This article documents the rework of an inexpensive Chinese IR Reflow Oven for PCB assembly.
The product is widely sold and quite modest price, but is properly criticised for a number for problems that are easily fixed in the hands of a competent person.
As with everything coming out of China with a mains power cord, this device warranted an electrical safety check. Right up front it failed the earthing test of AS/NZS 3760. The cause was a grounding lug not making contact with the painted steel panel, addition of an internal tooth lock washer provided the necessary contact.
Be aware when working on this that there is not an earthing conductor to the top panel, it receives its earth when fixed in place but if removed for service it presents a potential hazard.
Much has been written about mediocre performance of the oven.
The fix used was to install alternate open source firmware, and to install a cold junction sensor to enable proper cold junction compensation of the thermocouples used to control over temperature.
Another problem widely reported is acrid smoke from some tape used to secure the insulation on top of the oven chamber. The tape appears paper based and is widely described as ordinary masking tape… though it probably is not. Nevertheless, it burns under normal operating temperatures and was replaced before use with Kapton tap on the board under the front of the insulation, along the left and right sides and front of the top insulation cover.
There are replacement controller boards available priced at more than the oven cost. The supplied controller has a NXP LPC2134 ARM7 chip, quite capable and replacement firmware seems a potentially better approach.
Open source firmware that addresses the problems apparent in the factory firmware was developed by a hacker and is available at /T-962-improvements .
The firmware is easy to load, a 3.3V FTDI board with access to DTR and RTS was quite sufficient to use the automatic features of Flash Magic.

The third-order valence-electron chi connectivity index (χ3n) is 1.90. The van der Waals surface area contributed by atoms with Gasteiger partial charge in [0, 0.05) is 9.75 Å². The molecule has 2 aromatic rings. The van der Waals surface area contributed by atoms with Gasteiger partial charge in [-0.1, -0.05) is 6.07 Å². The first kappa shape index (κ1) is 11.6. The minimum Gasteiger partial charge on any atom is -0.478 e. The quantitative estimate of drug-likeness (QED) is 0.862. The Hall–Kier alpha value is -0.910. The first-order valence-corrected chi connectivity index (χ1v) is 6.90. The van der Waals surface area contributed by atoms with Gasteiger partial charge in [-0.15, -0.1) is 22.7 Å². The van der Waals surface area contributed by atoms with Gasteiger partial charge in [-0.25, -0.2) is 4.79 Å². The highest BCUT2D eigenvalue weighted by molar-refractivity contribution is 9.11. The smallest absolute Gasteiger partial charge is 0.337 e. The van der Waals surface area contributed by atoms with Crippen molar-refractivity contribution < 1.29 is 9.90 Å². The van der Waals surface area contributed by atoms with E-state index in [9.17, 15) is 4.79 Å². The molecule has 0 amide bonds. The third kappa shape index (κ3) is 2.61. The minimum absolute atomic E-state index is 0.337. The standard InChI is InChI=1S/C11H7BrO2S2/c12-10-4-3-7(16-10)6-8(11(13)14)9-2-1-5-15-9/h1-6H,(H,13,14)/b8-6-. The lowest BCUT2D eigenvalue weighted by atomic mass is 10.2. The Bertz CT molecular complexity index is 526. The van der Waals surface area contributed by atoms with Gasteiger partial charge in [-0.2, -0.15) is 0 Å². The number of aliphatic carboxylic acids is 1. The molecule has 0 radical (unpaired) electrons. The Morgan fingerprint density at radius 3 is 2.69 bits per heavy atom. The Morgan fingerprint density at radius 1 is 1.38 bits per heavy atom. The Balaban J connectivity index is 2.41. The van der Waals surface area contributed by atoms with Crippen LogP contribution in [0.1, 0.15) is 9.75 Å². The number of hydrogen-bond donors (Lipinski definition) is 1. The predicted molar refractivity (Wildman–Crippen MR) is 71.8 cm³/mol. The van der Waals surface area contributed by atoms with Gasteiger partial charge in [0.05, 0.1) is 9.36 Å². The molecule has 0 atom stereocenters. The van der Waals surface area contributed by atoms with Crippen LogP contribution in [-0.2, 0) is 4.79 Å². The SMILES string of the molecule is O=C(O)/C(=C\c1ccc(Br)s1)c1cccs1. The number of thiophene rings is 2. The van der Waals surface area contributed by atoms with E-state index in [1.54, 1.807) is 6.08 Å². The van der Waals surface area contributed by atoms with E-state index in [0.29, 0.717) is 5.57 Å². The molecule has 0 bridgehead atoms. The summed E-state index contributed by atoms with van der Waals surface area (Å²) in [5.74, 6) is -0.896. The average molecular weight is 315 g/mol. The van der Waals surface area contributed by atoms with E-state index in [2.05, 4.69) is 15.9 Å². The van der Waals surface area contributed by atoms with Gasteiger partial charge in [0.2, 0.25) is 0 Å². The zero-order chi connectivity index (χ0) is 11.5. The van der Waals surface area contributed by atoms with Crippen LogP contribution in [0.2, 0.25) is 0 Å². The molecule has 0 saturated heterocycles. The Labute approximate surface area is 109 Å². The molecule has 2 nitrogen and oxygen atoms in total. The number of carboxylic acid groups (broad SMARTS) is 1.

The adapter above fully integrates with the ISP interface of the LPC processor, note the jumper set for 3.3V.
The thermocouple input circuit uses a TLC27L2CD low offset high impedance single rail op amp. It is designed to operate at input voltage as low as -300mV which is way below the temperature expected of the thermocouple loop (-6mV @ -200°), so it is difficult to understand the need for the split supply modification proposed by some. (Of course the output voltage of the op amp cannot go below 0V, so able to measure temperatures lower than equivalent to the op amp’s input offset voltage, but this should not be an issue.)
The op amp is low offset, but low offset means 50% within 1mV which is equivalent to 15° so for accuracy, offset compensation is needed and although it is not in the hardware, the new firmware has the facility.
A UT-713 thermocouple calibrator was connected to the terminal block and each channel’s offset and gain set. The calibrator cold junction compensation was disabled, and each channel’s gain and offset adjusted to track inputs of 15° and 175° (to display 40° and 200° with the T962 cold junction displaying 25.0° at the time of calibration).
The hardware has no offset adjustment and a gain adjustment in each channel. The calibration above shows just what they had done, adjust the gain to calibrate the sensors at 200° or so.The new firmware provides better agreement between the two thermocouples at lower temperatures, better oven temperature control.
With the electrical defect rectified, new firmware, calibration of the thermocouple channels, the oven was run at 200° for 10min to expose any potential for overheating. No problems were found.